HCIL-2007-24

Karlson, A.
November 2007
Ph.D. Dissertation from the Department of Computer Science
HCIL-2007-24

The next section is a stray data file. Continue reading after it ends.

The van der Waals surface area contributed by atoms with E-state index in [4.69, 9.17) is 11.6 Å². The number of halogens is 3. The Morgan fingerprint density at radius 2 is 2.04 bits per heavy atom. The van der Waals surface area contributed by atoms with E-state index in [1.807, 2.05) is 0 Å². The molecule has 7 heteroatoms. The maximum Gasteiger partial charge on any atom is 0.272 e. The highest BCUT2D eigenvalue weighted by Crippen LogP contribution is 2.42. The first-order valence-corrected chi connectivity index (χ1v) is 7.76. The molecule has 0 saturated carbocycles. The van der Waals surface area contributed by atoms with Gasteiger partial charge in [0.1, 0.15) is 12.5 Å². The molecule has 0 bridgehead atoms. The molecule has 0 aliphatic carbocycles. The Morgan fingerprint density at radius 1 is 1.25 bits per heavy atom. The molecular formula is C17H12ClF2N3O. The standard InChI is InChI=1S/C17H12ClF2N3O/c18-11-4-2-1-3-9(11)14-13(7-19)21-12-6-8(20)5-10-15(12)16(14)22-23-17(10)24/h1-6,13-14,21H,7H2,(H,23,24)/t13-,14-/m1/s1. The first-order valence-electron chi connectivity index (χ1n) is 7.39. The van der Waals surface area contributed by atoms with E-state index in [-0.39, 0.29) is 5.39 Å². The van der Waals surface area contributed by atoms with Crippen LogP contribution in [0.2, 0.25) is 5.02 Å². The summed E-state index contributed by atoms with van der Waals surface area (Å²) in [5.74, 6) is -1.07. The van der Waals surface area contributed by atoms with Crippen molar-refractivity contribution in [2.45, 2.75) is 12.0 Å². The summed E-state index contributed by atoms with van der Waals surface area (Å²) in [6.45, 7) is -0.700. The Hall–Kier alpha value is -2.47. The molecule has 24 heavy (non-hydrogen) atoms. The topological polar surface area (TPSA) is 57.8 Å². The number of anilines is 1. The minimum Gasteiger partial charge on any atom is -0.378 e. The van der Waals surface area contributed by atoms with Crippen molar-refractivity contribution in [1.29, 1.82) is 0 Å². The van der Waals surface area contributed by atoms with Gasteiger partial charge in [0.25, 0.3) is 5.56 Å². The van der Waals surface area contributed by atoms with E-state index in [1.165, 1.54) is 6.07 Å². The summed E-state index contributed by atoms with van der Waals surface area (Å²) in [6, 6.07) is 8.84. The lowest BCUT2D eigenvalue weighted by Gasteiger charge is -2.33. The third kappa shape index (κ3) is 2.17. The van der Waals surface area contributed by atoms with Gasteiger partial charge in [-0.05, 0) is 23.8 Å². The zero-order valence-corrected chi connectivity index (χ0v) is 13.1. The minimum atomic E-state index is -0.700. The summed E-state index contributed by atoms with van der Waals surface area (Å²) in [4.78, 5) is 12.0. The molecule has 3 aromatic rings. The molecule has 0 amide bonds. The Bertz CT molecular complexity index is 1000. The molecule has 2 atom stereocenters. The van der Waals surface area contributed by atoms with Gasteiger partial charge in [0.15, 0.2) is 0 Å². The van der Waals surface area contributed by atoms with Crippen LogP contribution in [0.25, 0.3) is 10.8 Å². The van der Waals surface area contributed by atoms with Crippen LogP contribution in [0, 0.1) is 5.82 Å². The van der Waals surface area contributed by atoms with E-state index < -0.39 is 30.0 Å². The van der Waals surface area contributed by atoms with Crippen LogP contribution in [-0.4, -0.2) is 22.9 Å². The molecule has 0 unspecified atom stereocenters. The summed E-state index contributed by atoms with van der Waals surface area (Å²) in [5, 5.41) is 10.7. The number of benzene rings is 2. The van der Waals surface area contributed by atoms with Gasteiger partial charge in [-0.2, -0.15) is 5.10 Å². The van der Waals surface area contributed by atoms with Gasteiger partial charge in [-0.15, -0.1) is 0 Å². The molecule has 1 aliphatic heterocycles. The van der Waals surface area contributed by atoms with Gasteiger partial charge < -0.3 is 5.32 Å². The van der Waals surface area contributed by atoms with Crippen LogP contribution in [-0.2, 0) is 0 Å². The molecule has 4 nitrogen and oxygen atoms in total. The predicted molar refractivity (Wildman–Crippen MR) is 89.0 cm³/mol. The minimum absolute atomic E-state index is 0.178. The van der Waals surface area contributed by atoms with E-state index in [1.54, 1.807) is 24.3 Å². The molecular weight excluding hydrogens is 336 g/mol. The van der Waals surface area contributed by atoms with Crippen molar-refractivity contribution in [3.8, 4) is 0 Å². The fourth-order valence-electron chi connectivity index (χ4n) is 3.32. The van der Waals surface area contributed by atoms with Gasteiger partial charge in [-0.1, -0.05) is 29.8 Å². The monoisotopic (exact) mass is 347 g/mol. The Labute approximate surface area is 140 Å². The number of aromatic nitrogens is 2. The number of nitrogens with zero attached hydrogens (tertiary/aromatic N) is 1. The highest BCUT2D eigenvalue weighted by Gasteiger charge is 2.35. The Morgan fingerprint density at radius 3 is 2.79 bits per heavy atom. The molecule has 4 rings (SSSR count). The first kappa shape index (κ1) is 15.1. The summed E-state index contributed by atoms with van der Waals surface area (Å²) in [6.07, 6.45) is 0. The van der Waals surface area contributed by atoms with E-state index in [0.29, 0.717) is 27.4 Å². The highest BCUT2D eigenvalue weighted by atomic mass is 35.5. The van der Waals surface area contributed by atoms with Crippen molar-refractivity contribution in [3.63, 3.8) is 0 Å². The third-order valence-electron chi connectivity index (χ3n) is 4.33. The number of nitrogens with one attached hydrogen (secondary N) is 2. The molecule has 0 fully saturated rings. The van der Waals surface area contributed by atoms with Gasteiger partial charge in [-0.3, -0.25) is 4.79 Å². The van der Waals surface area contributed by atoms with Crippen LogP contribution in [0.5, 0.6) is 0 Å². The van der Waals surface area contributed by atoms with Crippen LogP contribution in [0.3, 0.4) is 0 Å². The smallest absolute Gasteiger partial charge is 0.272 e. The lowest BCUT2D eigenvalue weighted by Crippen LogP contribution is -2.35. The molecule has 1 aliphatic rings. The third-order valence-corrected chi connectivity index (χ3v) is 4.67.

Mobile phones are not only a ubiquitous social accessory, but rapid technology advances have transformed them into feature-rich, Internet-enabled mobile PCs?a role once reserved for touchscreen-based personal digital assistants (PDAs). Although the most widespread phone styles in circulation feature the classic combination of numeric keypad and non-touchscreen display, larger touchscreen devices are gaining ground, as indicated by the fervor surrounding new devices such as Apples iPhone and LGs Prada phone. Yet as devices evolve, users will remain constrained by the limits of their own visual, physical, and mental resources. My research has focused on the specific limitation that mobile users often have only one hand available to operate a device, which can be especially problematic for touchscreen-based devices, since they are frequently designed for two-handed stylus operation. Considering the growing volumes of data that small devices can now store and connect to, as well as the expanding cultural role of mobile phones, improving usability in mobile computing has potentially enormous implications for user productivity, satisfaction and even safety. My own exploratory surveys have suggested that one-handed use of mobile devices is very common but that todays hardware and software designs do not support users in performing many tasks with only one hand. Motivated by these findings, the research goal of this dissertation is to contribute substantial knowledge in the form of empirically backed design guidelines and interaction techniques for improving one-handed usability and operation of mobile devices, with particular emphasis on those with touch-sensitive displays. The guidelines for one-handed mobile device design are the product of a series of studies conducted in pursuit of foundational knowledge in user behavior, preference, thumb capabilities and touchscreen-thumb interaction characteristics for single-handed device use. I also demonstrate the application of these guidelines through the development and evaluation of four applications. Two involve designs for navigating among programs, one provides an interface for searching large data sets, and the last offers a generalized mechanism for controlling arbitrary touchscreen interfaces with a thumb. Each of these applications explores a different one-handed interaction technique and offers perspective on its viability for one-handed device use.
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